Since my last blog, life has hobbled by at an amazing speed. I have had a problem with my left knee for a few years now, but with regular visits to the osteopath I have used since 1999, I have managed to stay on top of things, but since falling over my shopping trolley in the snow outside Lenton Flats a couple of years ago, I have needed to see an NHS physio twice and every morning I do some exercises he gave me to keep my knees supple, but a couple of months ago, my left knee started to become very painful and prone to locking. After this happened to me in the middle of the Derby Road, I decided it was time to visit a doctor again.

I saw the doctor in a few days, had my knees x-rayed the following day and a letter from the Nottingham City Clinical Commissioning Group a few days later. Up to this point, it was pretty impressive. Then nothing. After four weeks I telephoned to enquire what was happening and was told that 'the Nottingham City Clinical Assessment Service… Specialist Team is assessing your referral' and that this would take 'up to six weeks'.

Since Susan and I were working our way through a long list of little jobs and giving our house a major clean in readiness to putting it up for sale, I waited… and waited… Nothing, so I telephoned again and was given a telephone number I could contact direct. They claimed to know nothing about me. The system had lost me. I was not a happy bunny and, in fairness, it took only one telephone call to the CCG to get a telephone call back offering me an appointment at the Mary Potter Health Centre in Hyson Green to see a senior physiotherapist a fortnight later. This happened on Friday and I got sixty minutes attention, including a lengthy examination plus explanations of my x-rays and what the options are. It was five star attention by any measure and I came away a lot happier.

So tomorrow I will be back at the community gym in The Lenton Centre, where I was going 2–3 times a week until my knee went a couple of months ago, with a couple of extra exercises to do. Going there has helped me lose nearly three stone, but in last two months I have put 10lb back on, so you can see why I am glad to be starting again. I report back to Mary Potter on 10 January 2014 to see how I am progressing.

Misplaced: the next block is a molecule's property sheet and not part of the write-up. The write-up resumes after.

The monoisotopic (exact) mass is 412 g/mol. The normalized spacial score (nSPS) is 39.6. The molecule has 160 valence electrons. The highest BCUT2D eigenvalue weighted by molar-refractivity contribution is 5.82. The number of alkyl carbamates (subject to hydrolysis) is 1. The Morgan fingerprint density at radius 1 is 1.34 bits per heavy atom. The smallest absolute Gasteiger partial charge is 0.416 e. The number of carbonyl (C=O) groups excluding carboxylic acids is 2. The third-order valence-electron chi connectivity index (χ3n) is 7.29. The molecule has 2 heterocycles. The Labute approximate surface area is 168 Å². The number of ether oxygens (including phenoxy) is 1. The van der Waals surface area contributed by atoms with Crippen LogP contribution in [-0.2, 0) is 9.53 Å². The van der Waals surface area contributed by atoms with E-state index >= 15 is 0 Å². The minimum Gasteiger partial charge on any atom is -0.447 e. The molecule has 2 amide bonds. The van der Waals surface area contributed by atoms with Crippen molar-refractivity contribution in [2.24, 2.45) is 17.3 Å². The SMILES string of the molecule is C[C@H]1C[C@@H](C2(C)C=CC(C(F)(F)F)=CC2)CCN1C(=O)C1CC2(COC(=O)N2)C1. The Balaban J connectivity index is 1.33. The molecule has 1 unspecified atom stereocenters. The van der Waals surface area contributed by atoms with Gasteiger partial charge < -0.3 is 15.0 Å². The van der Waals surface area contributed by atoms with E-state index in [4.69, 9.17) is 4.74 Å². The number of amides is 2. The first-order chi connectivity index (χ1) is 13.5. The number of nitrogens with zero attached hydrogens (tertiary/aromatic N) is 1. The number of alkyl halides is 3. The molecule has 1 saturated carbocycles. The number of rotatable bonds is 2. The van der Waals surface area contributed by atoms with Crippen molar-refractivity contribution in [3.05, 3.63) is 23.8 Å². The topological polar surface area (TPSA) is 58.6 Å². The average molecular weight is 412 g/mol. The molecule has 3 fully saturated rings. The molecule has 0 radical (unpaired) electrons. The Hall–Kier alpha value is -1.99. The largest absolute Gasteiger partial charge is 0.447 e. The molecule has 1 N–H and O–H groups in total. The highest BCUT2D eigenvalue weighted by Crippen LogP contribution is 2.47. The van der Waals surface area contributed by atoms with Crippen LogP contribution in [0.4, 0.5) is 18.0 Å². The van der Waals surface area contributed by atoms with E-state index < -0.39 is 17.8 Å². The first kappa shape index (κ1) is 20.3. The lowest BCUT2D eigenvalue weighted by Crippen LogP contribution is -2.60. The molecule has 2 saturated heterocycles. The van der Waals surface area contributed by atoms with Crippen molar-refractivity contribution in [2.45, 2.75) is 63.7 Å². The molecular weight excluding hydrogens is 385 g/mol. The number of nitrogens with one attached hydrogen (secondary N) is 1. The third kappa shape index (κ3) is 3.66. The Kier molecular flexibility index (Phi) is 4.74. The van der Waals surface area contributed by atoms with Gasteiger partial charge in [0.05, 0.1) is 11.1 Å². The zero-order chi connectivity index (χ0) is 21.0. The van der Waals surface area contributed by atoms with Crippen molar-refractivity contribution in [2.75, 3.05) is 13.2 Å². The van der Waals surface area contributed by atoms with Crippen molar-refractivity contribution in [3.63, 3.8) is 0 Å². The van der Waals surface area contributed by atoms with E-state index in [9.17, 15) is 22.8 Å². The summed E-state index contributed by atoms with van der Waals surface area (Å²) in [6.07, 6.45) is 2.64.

I tell you all this because my knee problem (or should I say 'knee cap' problem) has become acute at a time when the media is full of stories about how the NHS is cutting back on knee operations as part of its efforts to save money.

The experience leaves me wondering how regularly patients are lost by the system? Then I wonder if everyone gets treated as promptly as I did? NHS employees are, I suspect, under a lot of pressure and they all cope with it differently.

I have recently taken part in a couple of Nottingham City CCG surveys and the questions have been badly framed, giving the option of only 'yes/no' answers, then if you answer 'no' asking if you thought this was to do with age/gender/sexual orientation/race/religion and little or no scope for other answers. I have made this point at the end of each survey, but since this is something I have complained about for a long time, I am of the view that NHS surveys are probably constructed to obscure, rather then enlighten.

I suspect that the NHS managers and number crunchers are so obsessed with outcomes that they fail to comprehend (or care) how seemingly trivial ailments and conditions impair the quality of lives, and that their failure to address them will ultimately add to the money the NHS has to find for that person in the long-term.

The NHS is a great organisation, but to work well it needs to be part of a social framework which includes decent housing and social services for all, as well as decent jobs and pay. Our society is fragmenting at an alarming pace and all this from one gammy knee!


They say house moving is one of the most stressful things you can do. How I agree!